“One thing we knew for sure. If either lion was bent on revenge, our brush blind would no more stop him than a garden fence stops a hungry deer. He wouldn’t even have to smash through it. He’d come sailing over and the last we’d see of him would be his black silhouette against the faint light that still lingered in the sky.

“There was half an hour of agonizing silence. Nobody moved, spoke, coughed or even cleared his throat My legs were getting stiff and cramped but it was imperative to endure it without stirring. It was cold but no one so much as touched his blanket Tension and suspense filled the blind like fog.

The lion ripped the night apart once more with a long series of roars and snarls, again only a few yards beyond our barricade. I’ve heard bears, tigers and even elephants scream their anger and defiance, and any one of them can make the hair on a man’s neck stand up like porcupine quills. But I don’t believe any other sound that comes from an animal’s throat is as awesome and frightening as the roar of a lion close up.

Another half an hour went by, seeming like half the night.  Then the situation took a new turn.
A lion spoke up from half a mile away giving the half purring half moaning get-together call and another answered farther off in the distance. I had listened to those typical sounds of the African night before and thought them interesting and thrilling. Now they turned my blood to water. Our lion didn’t give us much time to worry about any other, however he let go another bone-shaking roar.

After a few minutes, the lion roared again. The silence settled down and nothing happened for an hour. At the end of that time, Luiz (one of the native guides) inched over to our side of the blind.
“Baas, I can hear lion eating,” he said. ” I think he feed on the dead one.”

We cocked our ears and sure enough we could hear the ripping of flesh and the clicking of teeth out there in the dark, 50 or 60 feet away.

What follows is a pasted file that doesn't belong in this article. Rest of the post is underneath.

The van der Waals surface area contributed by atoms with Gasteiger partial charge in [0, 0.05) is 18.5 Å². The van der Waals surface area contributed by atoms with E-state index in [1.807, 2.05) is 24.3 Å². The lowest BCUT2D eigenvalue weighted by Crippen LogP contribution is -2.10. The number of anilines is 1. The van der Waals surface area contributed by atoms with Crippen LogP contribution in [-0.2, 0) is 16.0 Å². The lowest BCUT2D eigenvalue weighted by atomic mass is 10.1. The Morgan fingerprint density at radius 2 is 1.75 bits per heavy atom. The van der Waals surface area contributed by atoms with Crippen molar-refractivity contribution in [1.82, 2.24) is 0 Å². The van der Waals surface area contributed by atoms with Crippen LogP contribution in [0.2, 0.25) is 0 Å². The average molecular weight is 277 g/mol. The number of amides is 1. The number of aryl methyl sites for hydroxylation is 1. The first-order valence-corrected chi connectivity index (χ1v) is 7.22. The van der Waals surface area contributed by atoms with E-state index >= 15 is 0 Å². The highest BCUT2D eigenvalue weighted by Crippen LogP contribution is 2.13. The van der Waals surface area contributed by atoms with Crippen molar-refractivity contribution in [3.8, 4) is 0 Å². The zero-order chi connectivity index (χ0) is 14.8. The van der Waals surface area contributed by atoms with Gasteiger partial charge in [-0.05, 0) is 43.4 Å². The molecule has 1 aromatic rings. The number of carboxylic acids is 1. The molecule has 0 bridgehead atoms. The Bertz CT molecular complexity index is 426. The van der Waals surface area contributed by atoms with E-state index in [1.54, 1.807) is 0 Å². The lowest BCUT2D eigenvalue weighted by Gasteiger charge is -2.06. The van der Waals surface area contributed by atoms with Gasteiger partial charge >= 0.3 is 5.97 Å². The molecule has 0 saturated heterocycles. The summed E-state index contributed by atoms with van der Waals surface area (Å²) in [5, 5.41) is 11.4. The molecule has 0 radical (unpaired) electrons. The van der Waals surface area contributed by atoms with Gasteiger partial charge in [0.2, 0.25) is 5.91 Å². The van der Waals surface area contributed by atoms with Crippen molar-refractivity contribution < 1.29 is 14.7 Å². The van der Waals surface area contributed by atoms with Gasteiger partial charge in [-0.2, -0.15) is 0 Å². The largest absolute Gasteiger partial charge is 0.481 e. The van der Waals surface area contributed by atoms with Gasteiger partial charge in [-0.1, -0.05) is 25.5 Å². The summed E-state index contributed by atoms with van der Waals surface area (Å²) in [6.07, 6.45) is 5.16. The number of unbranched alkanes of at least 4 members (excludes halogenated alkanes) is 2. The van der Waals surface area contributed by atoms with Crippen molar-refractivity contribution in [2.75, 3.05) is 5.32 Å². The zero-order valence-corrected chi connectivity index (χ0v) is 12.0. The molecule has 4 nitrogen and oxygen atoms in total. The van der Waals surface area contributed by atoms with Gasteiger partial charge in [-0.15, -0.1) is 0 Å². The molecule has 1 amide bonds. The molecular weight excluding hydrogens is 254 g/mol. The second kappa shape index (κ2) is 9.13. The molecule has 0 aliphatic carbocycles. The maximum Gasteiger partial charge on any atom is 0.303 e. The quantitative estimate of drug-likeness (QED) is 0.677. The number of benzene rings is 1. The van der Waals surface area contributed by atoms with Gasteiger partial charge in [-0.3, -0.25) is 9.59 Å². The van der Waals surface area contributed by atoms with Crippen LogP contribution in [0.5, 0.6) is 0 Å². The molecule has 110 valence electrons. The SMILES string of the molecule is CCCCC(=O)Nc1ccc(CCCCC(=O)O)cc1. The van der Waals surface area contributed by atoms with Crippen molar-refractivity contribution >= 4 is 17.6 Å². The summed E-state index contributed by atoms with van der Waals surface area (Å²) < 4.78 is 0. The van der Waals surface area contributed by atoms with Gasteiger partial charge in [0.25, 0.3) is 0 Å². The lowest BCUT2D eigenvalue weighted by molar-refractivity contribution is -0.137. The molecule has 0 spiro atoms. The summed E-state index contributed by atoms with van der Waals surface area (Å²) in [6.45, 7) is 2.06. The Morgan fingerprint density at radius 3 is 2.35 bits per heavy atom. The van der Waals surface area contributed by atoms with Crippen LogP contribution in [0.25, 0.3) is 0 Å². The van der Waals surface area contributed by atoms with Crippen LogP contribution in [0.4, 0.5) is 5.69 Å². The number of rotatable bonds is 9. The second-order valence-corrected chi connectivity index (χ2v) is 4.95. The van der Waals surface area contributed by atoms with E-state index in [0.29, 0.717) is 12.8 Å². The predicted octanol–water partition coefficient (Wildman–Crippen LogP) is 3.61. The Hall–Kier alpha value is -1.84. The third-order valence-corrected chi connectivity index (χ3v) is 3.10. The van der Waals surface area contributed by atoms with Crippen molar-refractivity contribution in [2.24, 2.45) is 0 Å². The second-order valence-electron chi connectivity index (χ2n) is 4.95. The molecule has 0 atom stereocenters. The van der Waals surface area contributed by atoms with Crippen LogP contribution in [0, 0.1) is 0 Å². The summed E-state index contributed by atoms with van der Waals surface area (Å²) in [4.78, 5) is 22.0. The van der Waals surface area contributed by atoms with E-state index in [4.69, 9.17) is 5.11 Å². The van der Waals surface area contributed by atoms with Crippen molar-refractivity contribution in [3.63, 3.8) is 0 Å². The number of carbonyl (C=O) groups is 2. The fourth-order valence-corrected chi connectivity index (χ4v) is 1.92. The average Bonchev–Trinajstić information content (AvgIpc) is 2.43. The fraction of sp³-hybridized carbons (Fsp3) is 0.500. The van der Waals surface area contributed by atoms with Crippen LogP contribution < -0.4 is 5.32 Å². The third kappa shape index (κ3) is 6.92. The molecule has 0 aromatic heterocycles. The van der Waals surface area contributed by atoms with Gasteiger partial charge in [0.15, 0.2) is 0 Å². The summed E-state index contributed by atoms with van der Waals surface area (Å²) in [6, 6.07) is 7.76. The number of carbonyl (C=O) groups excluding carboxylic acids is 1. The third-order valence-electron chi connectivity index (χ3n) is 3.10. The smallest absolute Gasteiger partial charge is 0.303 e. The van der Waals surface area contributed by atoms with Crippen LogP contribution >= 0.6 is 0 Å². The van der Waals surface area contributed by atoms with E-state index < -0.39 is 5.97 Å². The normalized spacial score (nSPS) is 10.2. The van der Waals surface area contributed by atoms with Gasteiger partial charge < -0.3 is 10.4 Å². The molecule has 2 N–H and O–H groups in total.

For the first time we had something to go on. It was very unlikely that a wounded lion would be feeding and if this was the unwounded one, quarrelsome as he was, we were in less danger than we had feared. But if Luiz’s hunch was right by morning, the pelt of my lion would be torn and worthless.

“Will one lion really eat another?” I asked Wally, my guide. “Indeed they will,” he assured me.

By this time the tension in the blind had become too much for the native guides to bear, and they issued the ultimatum of either climbing the trees or going back to camp. Knowing that the trees would not support the three natives, and that any commotion was likely to bring on a charge from the lion, Freds party decided to make a break for it in the car.

Taking nothing but the guns with them, they piled into the car, stomped on the starter and knifed out into the African darkness.

“To my immense relief,” Fred continued, “the first thing we found when we went back the next morning was what was left of the python (shot the day before by Fred while making the blind). We agreed that it might have been the snake on which we had heard the lion feeding and our hunch proved good. When we picked up the blood trail of the lion I hit and followed it for 200 yards,
we found a magnificent cat stone dead since the evening before. Needless to say, I didn’t give the python another thought “My arrow had gone in low, back of a foreleg and ranged through both lungs, causing severe hemorrhage. A full-grown male with a heavy mane, he weighed 460 pounds and measured an even 10 feet pegged out.

“Looking back on those thrilling hours in the blind, with the lion growling and feeding in the darkness, I couldn’t blame the guides for not wanting to lion hunt again. But when I got back to camp, and I saw him reaching four feet above my head with the tip of his tail brushing the ground, I knew I wouldn’t trade that night for anything that ever happened to me on a hunt He was the greatest trophy I have killed, and he left me, as a bowhunter, no place to go.”

But Fred’s conquests as a hunter did not end after that long six-hour wait in a blind on the flats of Portuguese Africa He went on to down a polar bear, after three trys, 500 miles north of Fairbanks, Alaska and a 1,800 Asiatic buffalo in Brazil. Even today he is a familiar face around many campfires in the United States, offering a tale of adventure or two.

Anyone who has been lucky enough to hear Fred spin a tale has heard one of the masters. You may be sitting in an auditorium, but when the griz growls and the guide’s hands are skinned as he climbs a tree for safety, you can taste the adrenalin in your mouth. With the gestures of a magician.  Fred can tell a story that rivals those of Davey Crockett and Mark Twain. Those